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After 12 weeks still no response on military justice.

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Robert McClelland MP Federal Member for Barton Shadow Minister for Defence

8 September 2005


Today marks exactly 12 weeks since the Government received the unanimous Senate Committee report into the effectiveness of the military justice system.

Thus far we have heard nothing but a deafening silence from the Government.

Upon the Senate Report’s release on 16 June this year Senator Hill said he would take action “earlier rather than later”.

Three months of silence from the Defence Minister is totally unacceptable when victim’s families have laid down a powerful case for root a branch reform to a dysfunctional system.

In a rare demonstration of collective conviction, Committee Senators from the Coalition, Labor and Democrats recommended significant reforms including:

ƒ all suspected criminal activity in Australia be referred to the appropriate State/Territory civilian police for investigation and prosecution before the civilian courts; ƒ Service police should only investigate a suspected offence in the first instance

where there is no equivalent offence in the civilian criminal law; ƒ the Director of Military Prosecutions should only initiate a prosecution in the first instance where there is no equivalent or relevant offence in the civilian criminal law; ƒ the Government legislate as soon as possible to create the statutorily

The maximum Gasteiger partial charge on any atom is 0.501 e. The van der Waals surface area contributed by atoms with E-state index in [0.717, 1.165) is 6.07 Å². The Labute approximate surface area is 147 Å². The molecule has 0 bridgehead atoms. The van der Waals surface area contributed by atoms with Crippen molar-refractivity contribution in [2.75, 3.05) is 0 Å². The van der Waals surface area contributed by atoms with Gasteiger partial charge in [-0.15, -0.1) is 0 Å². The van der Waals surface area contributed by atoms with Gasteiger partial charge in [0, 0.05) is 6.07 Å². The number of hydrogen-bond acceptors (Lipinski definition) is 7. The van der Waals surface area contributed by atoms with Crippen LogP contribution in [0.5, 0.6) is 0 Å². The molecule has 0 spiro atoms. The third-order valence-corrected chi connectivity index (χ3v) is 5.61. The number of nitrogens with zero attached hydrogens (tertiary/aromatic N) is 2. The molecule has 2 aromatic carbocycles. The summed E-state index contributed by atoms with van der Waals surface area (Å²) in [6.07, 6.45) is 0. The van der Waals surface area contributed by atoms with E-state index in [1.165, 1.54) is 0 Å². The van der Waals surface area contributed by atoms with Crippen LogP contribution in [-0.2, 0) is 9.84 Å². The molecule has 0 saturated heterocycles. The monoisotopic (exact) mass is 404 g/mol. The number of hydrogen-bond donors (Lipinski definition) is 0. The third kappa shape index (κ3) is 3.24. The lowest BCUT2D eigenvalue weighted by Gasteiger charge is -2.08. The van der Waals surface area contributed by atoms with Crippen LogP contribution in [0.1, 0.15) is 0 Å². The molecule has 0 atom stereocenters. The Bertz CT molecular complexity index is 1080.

independent Office of Director of Military Prosecutions; ƒ the ADF review the training requirements for the Permanent Legal Officers assigned to the Office of the Director of Military Prosecutions, emphasising

adequate exposure to civilian courtroom forensic experience; ƒ the remuneration of the Director of Military Prosecutions be adjusted to be commensurate with the professional experience required and prosecutorial function exercised by the office-holder; ƒ all Permanent Legal Officers be required to hold current practicing certificates; ƒ Judges appointed to the Permanent Military Court should be required to have a

minimum of five years recent experience in civilian courts at the time of appointment;

When a young recruit signs up for service they should be entitled to the same standard of justice as every other Australian citizen.

Recruitment and retention remains the sleeping giant of the ADF’s future challenges. Any perception that the ADF is a place of injustice must be promptly addressed and dispelled to ensure potential young recruits see the ADF as an employer of choice.

There have already been six reports which the out of touch Howard Government ignored and failed to produce any effective reforms.

Just how long does the Defence Minister expect the Australian people to wait and the Howard Government mismanages this important issue?

Further information:

Tom Cameron 0417 147 932